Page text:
Ex-lawyer turned relationship coach

How To Know When To Forgive Your Partner

Wouldn’t it be great if evil people actually existed? Then we could solve all our problems by rounding up all evildoers and putting them behind bars. Ta-daaa, heaven on earth. 

But it’s not that simple. 

When people do hurtful things, they’re generally not being good or evil. They’re just being people. 

Consider romantic relationships. You take two people who don’t really know what they want and can’t really express what they want, and tell them to love and support each other for as long as possible. 

Do you think that’s more likely to promote happiness or unhappiness?

It’s hard to say, right? It’s just so obvious that someone will eventually get hurt. Either through misunderstandings, unintended remarks, different expectations, disagreements, or unresolved emotional baggage.

Relationships are difficult even under perfect conditions because the longer you stay together, the more the damage stacks up. It’s like death by a thousand paper cuts. And when you’re wounded all over, it feels more like you and your partner are juggling flaming chainsaws.

But none of this has to be a showstopper. After all, love is about caring for a human. Someone with flaws. If you want unconditional love without any hassles, get a puppy. 

The difficulty in being committed to a person, however, lies in knowing when to forgive and when to walk away.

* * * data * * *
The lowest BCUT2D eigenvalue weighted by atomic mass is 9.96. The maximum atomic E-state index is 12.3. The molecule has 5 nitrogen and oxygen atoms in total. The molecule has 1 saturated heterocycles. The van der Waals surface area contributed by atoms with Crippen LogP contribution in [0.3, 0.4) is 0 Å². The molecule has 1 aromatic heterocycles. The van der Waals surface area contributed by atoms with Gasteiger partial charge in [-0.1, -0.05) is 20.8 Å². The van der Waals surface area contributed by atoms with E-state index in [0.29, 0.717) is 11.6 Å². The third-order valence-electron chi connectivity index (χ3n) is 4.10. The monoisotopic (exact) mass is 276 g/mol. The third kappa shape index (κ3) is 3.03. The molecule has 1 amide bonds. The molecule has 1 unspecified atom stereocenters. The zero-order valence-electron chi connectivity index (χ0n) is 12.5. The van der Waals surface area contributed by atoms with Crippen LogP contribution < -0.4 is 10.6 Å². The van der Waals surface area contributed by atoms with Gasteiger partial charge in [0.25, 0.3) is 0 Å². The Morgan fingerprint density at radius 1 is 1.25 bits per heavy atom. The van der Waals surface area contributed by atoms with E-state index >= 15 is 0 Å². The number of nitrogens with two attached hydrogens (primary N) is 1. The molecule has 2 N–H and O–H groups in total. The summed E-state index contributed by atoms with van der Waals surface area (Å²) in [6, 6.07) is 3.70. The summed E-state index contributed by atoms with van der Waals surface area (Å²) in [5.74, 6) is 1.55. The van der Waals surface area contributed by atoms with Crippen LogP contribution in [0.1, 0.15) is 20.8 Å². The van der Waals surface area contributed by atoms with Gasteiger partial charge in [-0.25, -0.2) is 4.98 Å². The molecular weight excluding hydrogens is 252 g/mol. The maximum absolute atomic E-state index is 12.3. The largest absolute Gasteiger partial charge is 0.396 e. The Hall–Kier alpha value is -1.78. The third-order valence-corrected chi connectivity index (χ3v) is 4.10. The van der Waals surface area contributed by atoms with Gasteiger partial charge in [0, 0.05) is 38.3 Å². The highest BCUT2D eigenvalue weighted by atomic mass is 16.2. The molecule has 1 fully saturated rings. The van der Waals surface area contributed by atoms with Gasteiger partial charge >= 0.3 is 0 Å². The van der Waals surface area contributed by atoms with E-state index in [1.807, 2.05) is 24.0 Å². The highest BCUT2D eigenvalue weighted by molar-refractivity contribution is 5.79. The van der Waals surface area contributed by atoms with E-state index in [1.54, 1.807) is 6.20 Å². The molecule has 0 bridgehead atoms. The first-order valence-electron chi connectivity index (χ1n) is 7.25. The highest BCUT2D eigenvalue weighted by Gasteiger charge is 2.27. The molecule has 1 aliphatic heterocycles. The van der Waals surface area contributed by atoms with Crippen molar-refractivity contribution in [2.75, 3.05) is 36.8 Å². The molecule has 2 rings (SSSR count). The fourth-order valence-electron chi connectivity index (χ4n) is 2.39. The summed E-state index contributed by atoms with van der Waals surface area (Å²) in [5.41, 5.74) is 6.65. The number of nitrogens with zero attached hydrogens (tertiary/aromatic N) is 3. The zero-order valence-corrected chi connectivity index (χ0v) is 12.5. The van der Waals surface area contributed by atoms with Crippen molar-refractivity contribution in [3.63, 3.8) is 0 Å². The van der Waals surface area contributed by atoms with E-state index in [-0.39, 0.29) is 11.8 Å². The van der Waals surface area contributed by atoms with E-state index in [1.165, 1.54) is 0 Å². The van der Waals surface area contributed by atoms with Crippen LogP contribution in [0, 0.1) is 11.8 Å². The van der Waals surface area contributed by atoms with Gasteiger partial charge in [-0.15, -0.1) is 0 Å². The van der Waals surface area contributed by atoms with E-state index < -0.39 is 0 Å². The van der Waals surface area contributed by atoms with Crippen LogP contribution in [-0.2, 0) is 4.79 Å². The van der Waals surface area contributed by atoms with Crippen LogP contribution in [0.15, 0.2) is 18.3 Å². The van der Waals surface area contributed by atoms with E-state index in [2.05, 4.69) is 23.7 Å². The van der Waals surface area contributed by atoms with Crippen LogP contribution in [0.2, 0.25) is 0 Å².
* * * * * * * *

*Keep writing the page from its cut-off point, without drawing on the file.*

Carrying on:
It’s always possible to swallow your pride and stay. But should you? Pair bonding isn’t about soldiering on at all costs. There’s no fun in that. And isn’t that why most of us enter a relationship?

So when is a single incident or series of slip ups too large to excuse?

When they apologise? Hmm, not quite. 

An apology doesn’t fix a wrong. Go ahead and test it. Take a coffee mug and throw it on the ground, now say you’re sorry. Unless you went to Hogwarts, I’m pretty confident the ceramic bits and pieces didn’t pull back together again.

So when should you swallow down your hurt and press on with the relationship?

That’s up to you. Are you both deeply committed to making things work? Has your partner apologized in all the ways that matter? Can you stop yourself from throwing their mistake in their face whenever you need to justify your own imperfections? Can you navigate how the event has changed your perception of your partner? Can you both stop blaming each other for creating the conditions that lead to the misstep and look for ways to prevent it from happening in the future?

Put simply, are the reasons to stay greater than the ones to give up?

Only you know the answer to that.

By Jeroen Elsing
Ex-lawyer turned relationship coach